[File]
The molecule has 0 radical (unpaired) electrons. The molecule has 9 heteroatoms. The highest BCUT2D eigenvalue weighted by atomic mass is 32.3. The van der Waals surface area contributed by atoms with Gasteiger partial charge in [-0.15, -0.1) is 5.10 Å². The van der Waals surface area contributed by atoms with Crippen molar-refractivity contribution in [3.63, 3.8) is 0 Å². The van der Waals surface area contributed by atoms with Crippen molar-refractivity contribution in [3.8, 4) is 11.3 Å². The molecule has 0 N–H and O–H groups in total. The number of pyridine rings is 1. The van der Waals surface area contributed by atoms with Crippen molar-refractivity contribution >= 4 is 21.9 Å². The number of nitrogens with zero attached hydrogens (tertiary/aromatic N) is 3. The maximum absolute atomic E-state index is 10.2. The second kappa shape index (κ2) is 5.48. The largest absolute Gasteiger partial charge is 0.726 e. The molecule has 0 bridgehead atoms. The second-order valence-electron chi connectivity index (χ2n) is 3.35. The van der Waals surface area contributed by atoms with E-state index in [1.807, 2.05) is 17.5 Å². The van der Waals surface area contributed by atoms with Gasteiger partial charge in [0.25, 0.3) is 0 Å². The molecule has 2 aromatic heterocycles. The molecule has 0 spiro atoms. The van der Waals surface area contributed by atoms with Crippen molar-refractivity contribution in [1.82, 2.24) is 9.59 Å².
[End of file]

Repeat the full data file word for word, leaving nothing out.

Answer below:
The molecule has 0 radical (unpaired) electrons. The molecule has 9 heteroatoms. The highest BCUT2D eigenvalue weighted by atomic mass is 32.3. The van der Waals surface area contributed by atoms with Gasteiger partial charge in [-0.15, -0.1) is 5.10 Å². The van der Waals surface area contributed by atoms with Crippen molar-refractivity contribution in [3.63, 3.8) is 0 Å². The van der Waals surface area contributed by atoms with Crippen molar-refractivity contribution in [3.8, 4) is 11.3 Å². The molecule has 0 N–H and O–H groups in total. The number of pyridine rings is 1. The van der Waals surface area contributed by atoms with Crippen molar-refractivity contribution >= 4 is 21.9 Å². The number of nitrogens with zero attached hydrogens (tertiary/aromatic N) is 3. The maximum absolute atomic E-state index is 10.2. The second kappa shape index (κ2) is 5.48. The largest absolute Gasteiger partial charge is 0.726 e. The molecule has 0 bridgehead atoms. The second-order valence-electron chi connectivity index (χ2n) is 3.35. The van der Waals surface area contributed by atoms with E-state index in [1.807, 2.05) is 17.5 Å². The van der Waals surface area contributed by atoms with Gasteiger partial charge in [0.25, 0.3) is 0 Å². The molecule has 2 aromatic heterocycles. The molecule has 0 spiro atoms. The van der Waals surface area contributed by atoms with Crippen molar-refractivity contribution in [1.82, 2.24) is 9.59 Å².